Because of the way the dress was put together, I had to add most of the fussy details before actually constructing the dress (hence my “details” post coming first). Once I had the buttonholes and piping in, it was time to actually sew everything together.
The bodice is a basic kimono-sleeve, which I generally cut out in the same way as my pale peach Edwardian afternoon dress. When stitching it together, I left one side seam open for later insertion of the invisible zipper.
Above is a picture of the bodice piece before I attached the lower section of the back with the piped seam and buttonholes. I will note that while the waist is cut straight across here, after several tries I ended up curving it upwards at the sides so I could cut the back shorter and avoid excess blousing in the back. I added a 1″ waistband to the bodice, just in case I ever wanted to wear the dress without the belt. Due to the fabric layout I had to make the waistband out of two strips of fabric joined in the middle, and annoyingly (as you’ll see in the closeup below), I realized later that I’d cut the waistband so that the stripes were offset by one when you compared the front half to the back half. A tiny error, but I noticed.
Visualizing the skirt was somewhat complicated– I had a limited amount of fabric to work with and wanted a narrow silhouette, but I also wanted to be able to walk. I ended up making it out of two separate pieces, each separately colorblocked and hemmed, then seamed together to make the overlapped sections. I pinned the skirt in place on the dress form to mark the location of the hip darts, then tried it on myself before stitching them in permanently. Two of the darts were put in underneath the skirt overlaps, which made things a bit complicated as I couldn’t actually stitch the skirt together before fitting it.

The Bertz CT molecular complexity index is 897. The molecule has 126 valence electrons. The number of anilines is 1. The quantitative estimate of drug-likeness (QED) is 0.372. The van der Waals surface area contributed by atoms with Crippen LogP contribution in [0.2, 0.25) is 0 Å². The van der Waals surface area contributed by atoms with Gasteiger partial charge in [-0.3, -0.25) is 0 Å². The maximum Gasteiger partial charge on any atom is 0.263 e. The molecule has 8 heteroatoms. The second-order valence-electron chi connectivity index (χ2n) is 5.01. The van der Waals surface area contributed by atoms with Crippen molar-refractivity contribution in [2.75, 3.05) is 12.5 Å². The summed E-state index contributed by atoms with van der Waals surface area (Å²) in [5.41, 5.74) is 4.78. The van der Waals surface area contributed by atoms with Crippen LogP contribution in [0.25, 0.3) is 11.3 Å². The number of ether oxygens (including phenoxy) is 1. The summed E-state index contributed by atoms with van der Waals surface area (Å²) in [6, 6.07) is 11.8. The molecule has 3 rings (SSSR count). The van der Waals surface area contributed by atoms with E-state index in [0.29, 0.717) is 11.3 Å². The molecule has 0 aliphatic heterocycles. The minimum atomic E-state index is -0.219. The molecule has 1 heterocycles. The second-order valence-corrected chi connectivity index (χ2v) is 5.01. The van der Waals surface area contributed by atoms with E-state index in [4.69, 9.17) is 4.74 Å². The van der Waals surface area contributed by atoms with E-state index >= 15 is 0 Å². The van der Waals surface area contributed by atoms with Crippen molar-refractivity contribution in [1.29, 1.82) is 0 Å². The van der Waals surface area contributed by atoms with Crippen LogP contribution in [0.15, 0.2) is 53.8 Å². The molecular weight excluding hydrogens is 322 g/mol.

Because the invisible zipper was at the left side seam of the bodice, which was not lined up with any seam on the skirt, I actually had to create a fake seam allowance by taking a long tuck down the entire side of the skirt, which I later slit down the center. Finally, I attached the skirt to the waistband (took me three tries to get the length right) and installed the invisible zipper in the side seam. (and there’s that offset stripe pattern I mentioned)
So here’s the layout for how I used the original caftan, front and back:
And here’s a shot of every single scrap of fabric I had left after I finished! (pen for scale) Pretty efficient, if you ask me!
5 thoughts on “Edwardian Caftan Conversion, Part III: Construction”
This is truly amazing!
What a great job!
Very creative! The silhouette of the finished project looks great–you’d never know you started with a caftan. 😉
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